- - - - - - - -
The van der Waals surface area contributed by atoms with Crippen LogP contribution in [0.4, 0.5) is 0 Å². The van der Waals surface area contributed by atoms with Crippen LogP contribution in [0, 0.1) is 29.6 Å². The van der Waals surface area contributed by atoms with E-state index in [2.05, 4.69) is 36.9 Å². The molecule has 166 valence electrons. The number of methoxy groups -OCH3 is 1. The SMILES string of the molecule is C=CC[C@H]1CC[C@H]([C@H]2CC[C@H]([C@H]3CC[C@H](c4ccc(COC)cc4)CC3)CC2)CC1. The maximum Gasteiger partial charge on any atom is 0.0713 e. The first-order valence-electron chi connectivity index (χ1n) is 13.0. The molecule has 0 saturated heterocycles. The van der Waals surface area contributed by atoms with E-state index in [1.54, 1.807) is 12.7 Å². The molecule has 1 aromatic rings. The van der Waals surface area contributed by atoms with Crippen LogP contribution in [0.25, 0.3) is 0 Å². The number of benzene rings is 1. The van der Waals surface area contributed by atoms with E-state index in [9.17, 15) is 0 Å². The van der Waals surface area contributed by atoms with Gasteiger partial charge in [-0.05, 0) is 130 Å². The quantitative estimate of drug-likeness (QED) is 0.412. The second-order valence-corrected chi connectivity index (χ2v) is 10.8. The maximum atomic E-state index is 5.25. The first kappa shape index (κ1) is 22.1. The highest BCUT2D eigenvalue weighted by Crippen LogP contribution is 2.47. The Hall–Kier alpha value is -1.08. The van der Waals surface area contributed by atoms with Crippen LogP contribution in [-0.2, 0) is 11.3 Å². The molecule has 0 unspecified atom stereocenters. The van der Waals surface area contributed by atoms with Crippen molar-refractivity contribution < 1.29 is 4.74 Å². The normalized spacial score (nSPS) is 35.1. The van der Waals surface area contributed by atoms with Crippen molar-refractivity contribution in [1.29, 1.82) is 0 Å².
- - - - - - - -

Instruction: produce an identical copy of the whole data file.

The van der Waals surface area contributed by atoms with Crippen LogP contribution in [0.4, 0.5) is 0 Å². The van der Waals surface area contributed by atoms with Crippen LogP contribution in [0, 0.1) is 29.6 Å². The van der Waals surface area contributed by atoms with E-state index in [2.05, 4.69) is 36.9 Å². The molecule has 166 valence electrons. The number of methoxy groups -OCH3 is 1. The SMILES string of the molecule is C=CC[C@H]1CC[C@H]([C@H]2CC[C@H]([C@H]3CC[C@H](c4ccc(COC)cc4)CC3)CC2)CC1. The maximum Gasteiger partial charge on any atom is 0.0713 e. The first-order valence-electron chi connectivity index (χ1n) is 13.0. The molecule has 0 saturated heterocycles. The van der Waals surface area contributed by atoms with E-state index in [1.54, 1.807) is 12.7 Å². The molecule has 1 aromatic rings. The van der Waals surface area contributed by atoms with Crippen LogP contribution in [0.25, 0.3) is 0 Å². The number of benzene rings is 1. The van der Waals surface area contributed by atoms with E-state index in [9.17, 15) is 0 Å². The van der Waals surface area contributed by atoms with Gasteiger partial charge in [-0.05, 0) is 130 Å². The quantitative estimate of drug-likeness (QED) is 0.412. The second-order valence-corrected chi connectivity index (χ2v) is 10.8. The maximum atomic E-state index is 5.25. The first kappa shape index (κ1) is 22.1. The highest BCUT2D eigenvalue weighted by Crippen LogP contribution is 2.47. The Hall–Kier alpha value is -1.08. The van der Waals surface area contributed by atoms with Crippen LogP contribution in [-0.2, 0) is 11.3 Å². The molecule has 0 unspecified atom stereocenters. The van der Waals surface area contributed by atoms with Crippen molar-refractivity contribution < 1.29 is 4.74 Å². The normalized spacial score (nSPS) is 35.1. The van der Waals surface area contributed by atoms with Crippen molar-refractivity contribution in [1.29, 1.82) is 0 Å².